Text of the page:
If tweets determined the winner, Madison Bumgarner probably sneaks onto the field tonight just ahead of the forever popular Tim Lincecum, with Tim Hudson finishing a distant third.
But Game 7 of the World Series is not a popularity contest. Bumgarner – his bionic left arm and otherworldly success this Giants postseason notwithstanding – can’t start on two days’ rest. He could and he would, but he shouldn’t. He is big and strong, but he’s not that big and strong. And Lincecum? The one-time ace has been mostly absent and anything but a good-luck charm; he wrenched his back last Wednesday in his only appearance in weeks.
That’s what brings the Giants to Hudson, and what brought Hudson to the Giants during the offseason. A seventh game. A chance for a title. A stage so large that, Tuesday night at Kauffman Stadium, it opened up and swallowed veteran Jake Peavy in the second inning.
The young Royals looked like they were still kids, still swinging aluminum bats. Alex Gordon’s bloop single leading off the second inning was the kindest cut. Before manager Bruce Bochy went to the mound and replaced one of his favorite players – one of his favorite people, actually – Peavy within a few short minutes had been raked for six hits, including a scorching RBI double by Mike Moustakas, and was charged with five earned runs.
On a play that only furthered his postseason misery (7.98 ERA in nine starts) and fueled the Royals’ 10-0 rout, Peavy motioned toward home while the normally reliable Brandon Belt fielded Alcides Escobar’s grounder, and the first baseman hesitated just enough to get beat to the bag. With the bases loaded, Nori Aoki ripped a shot under Pablo Sandoval’s glove at third, prompting the lumbering Bochy into his version of a sprint to the mound.
So a seventh game it is, with Hudson getting the start against Royals journeyman Jeremy Guthrie, Bochy hovering on the top step of the dugout, and the overworked Bumgarner getting the call if Game 7 even remotely resembles Game 6. With the exception of Jean Machi, all the Giants’ relievers will be lined up. Vogelsong. Lincecum. Casilla. Romo. Affeldt. Lopez. Petit. Strickland. Especially Bumgarner.
“There a lot of managers out there,” Bochy said with a slight grin when told the campaign for a Bumgarner start burned up Twitter throughout the evening. “I understand that. But this guy would be going on two days’ rest. He just threw a complete game. This guy is human. You can’t push him that much. It’s not so much about Madison. Huddy’s our starter. We have all the confidence in the world in him. So when they tweet you, just tell them that.”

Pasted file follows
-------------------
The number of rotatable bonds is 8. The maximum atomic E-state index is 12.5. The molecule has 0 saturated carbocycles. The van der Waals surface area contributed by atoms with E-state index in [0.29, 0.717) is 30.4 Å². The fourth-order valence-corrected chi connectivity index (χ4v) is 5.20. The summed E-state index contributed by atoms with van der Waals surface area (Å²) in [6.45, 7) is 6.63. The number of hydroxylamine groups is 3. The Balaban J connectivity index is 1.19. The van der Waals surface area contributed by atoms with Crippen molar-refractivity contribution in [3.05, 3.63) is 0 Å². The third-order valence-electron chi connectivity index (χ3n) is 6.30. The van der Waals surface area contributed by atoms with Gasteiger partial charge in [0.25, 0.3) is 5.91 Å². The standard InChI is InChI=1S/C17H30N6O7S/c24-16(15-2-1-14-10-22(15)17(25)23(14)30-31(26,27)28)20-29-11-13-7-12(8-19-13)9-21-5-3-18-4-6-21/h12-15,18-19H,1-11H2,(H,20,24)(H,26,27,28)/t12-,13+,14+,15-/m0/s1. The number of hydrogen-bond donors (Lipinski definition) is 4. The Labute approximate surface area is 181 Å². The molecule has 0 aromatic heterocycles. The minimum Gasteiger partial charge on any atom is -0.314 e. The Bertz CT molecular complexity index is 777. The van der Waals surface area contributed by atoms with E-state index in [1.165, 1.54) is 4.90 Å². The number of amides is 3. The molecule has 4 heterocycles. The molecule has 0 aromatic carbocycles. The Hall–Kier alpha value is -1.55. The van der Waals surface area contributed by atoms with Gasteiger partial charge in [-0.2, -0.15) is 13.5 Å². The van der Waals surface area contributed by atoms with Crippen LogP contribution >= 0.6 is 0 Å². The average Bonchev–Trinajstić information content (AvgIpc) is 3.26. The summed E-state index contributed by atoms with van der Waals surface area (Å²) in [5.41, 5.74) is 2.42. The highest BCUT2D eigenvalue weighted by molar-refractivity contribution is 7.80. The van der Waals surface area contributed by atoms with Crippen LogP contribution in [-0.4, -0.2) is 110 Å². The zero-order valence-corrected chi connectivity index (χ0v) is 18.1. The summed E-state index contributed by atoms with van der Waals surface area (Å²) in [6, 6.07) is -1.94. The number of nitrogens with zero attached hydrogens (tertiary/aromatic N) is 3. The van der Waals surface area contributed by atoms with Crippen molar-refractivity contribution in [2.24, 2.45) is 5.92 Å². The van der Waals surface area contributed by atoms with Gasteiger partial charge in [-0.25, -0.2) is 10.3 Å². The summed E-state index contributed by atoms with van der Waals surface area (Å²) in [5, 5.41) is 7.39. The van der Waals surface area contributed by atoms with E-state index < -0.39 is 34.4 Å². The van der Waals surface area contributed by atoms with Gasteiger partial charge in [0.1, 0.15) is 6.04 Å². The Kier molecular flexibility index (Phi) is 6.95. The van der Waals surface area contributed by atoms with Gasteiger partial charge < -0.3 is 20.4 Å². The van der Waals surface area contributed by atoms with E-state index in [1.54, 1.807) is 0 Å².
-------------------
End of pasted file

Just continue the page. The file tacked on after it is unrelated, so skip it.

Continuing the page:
Better yet, tell them this: This is the right call because the alternatives are lousy and Bochy has a history of being right about these matters. Two titles in four years makes his case. While the image of the 25-year-old Bumgarner throwing a seventh game is almost irresistible, Hudson has been preparing for this moment for a long, impressive career.
The Columbus, Ga., native often jokes about being part of the Giants’ Southern brotherhood that includes Bumgarner and catcher Buster Posey, but his DNA includes a healthy dose of Greg Maddux/Tom Glavine/John Smoltz. He lived about 100 miles southwest of Atlanta and grew up mimicking the former Braves stars, particularly slightly built Hall of Famers Glavine and Maddux.
As Hudson has aged – and he cracks 40 next summer – the 6-foot-1, 175-pound right-hander expanded his repertoire and more aggressively attacks the corners. And while his famous sinker has lost velocity, he still thrives around the knees.
“You can see the end is near,” reflected Hudson, a member of the talented A’s staff that also featured a young Mark Mulder and Barry Zito. “That’s the big reason I came here. On paper, there were probably a lot of other teams people picked as favorites to get to the World Series. But I’ve seen this organization, how these players play, how they do things this time of the year, and it’s something special. It’s hard to put your finger on, but I saw it. I was in the other locker room when they (the Giants) beat us (the Braves) in 2010.”
That was the deal. When he signed his two-year contract last November, spurning overtures from other teams, his was a simple plan. Improve the odds of winning a title, and if the most daunting of challenges presents itself – say, pitching the finale in an opponent’s ballpark – take the plunge. Prove something to himself, as Hudson allowed the other day.
The one-time Auburn ace already has reached the National League Championship Series and World Series for the first time. And though he allowed a first-pitch double to Escobar in Game 3 at AT&T Park, he retired 10 consecutive hitters before Bochy turned to his bullpen in the sixth.
“I waited a long time for this,” Hudson said late Tuesday night, “but I’m looking forward to it. Not only am I here, but I’m pitching a Game 7. That’s pretty cool.”
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